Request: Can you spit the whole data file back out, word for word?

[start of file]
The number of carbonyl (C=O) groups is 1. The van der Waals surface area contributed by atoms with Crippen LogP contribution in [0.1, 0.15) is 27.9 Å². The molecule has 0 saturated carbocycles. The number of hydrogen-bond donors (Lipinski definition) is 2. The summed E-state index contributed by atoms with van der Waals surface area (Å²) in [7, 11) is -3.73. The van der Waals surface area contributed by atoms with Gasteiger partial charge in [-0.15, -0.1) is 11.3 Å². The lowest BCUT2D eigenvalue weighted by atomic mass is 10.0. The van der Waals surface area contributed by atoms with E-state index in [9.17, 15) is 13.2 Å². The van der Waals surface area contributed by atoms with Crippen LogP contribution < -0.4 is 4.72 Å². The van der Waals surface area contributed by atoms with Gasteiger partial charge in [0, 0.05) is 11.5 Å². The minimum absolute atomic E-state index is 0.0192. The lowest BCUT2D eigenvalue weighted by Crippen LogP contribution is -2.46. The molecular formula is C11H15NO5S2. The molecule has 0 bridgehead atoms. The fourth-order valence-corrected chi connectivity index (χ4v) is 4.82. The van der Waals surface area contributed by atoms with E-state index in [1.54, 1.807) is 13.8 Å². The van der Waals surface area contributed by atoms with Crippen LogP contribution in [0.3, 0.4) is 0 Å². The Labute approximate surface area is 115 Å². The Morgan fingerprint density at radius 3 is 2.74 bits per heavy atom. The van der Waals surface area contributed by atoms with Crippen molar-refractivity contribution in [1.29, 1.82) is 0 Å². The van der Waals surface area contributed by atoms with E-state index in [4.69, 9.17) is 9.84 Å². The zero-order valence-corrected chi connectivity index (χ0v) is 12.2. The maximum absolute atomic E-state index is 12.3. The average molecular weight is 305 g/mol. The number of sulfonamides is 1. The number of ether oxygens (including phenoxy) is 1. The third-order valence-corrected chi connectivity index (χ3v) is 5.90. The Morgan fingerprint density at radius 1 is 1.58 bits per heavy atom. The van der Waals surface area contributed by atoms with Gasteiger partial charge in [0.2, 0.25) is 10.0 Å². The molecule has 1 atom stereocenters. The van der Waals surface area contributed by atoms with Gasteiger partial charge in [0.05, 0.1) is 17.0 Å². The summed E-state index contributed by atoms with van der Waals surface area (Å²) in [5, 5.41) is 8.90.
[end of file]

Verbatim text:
The number of carbonyl (C=O) groups is 1. The van der Waals surface area contributed by atoms with Crippen LogP contribution in [0.1, 0.15) is 27.9 Å². The molecule has 0 saturated carbocycles. The number of hydrogen-bond donors (Lipinski definition) is 2. The summed E-state index contributed by atoms with van der Waals surface area (Å²) in [7, 11) is -3.73. The van der Waals surface area contributed by atoms with Gasteiger partial charge in [-0.15, -0.1) is 11.3 Å². The lowest BCUT2D eigenvalue weighted by atomic mass is 10.0. The van der Waals surface area contributed by atoms with E-state index in [9.17, 15) is 13.2 Å². The van der Waals surface area contributed by atoms with Crippen LogP contribution < -0.4 is 4.72 Å². The van der Waals surface area contributed by atoms with Gasteiger partial charge in [0, 0.05) is 11.5 Å². The minimum absolute atomic E-state index is 0.0192. The lowest BCUT2D eigenvalue weighted by Crippen LogP contribution is -2.46. The molecular formula is C11H15NO5S2. The molecule has 0 bridgehead atoms. The fourth-order valence-corrected chi connectivity index (χ4v) is 4.82. The van der Waals surface area contributed by atoms with E-state index in [1.54, 1.807) is 13.8 Å². The van der Waals surface area contributed by atoms with Crippen LogP contribution in [0.3, 0.4) is 0 Å². The Labute approximate surface area is 115 Å². The Morgan fingerprint density at radius 3 is 2.74 bits per heavy atom. The van der Waals surface area contributed by atoms with Crippen molar-refractivity contribution in [1.29, 1.82) is 0 Å². The van der Waals surface area contributed by atoms with E-state index in [4.69, 9.17) is 9.84 Å². The zero-order valence-corrected chi connectivity index (χ0v) is 12.2. The maximum absolute atomic E-state index is 12.3. The average molecular weight is 305 g/mol. The number of sulfonamides is 1. The number of ether oxygens (including phenoxy) is 1. The third-order valence-corrected chi connectivity index (χ3v) is 5.90. The Morgan fingerprint density at radius 1 is 1.58 bits per heavy atom. The van der Waals surface area contributed by atoms with Gasteiger partial charge in [0.2, 0.25) is 10.0 Å². The molecule has 1 atom stereocenters. The van der Waals surface area contributed by atoms with Gasteiger partial charge in [0.05, 0.1) is 17.0 Å². The summed E-state index contributed by atoms with van der Waals surface area (Å²) in [5, 5.41) is 8.90.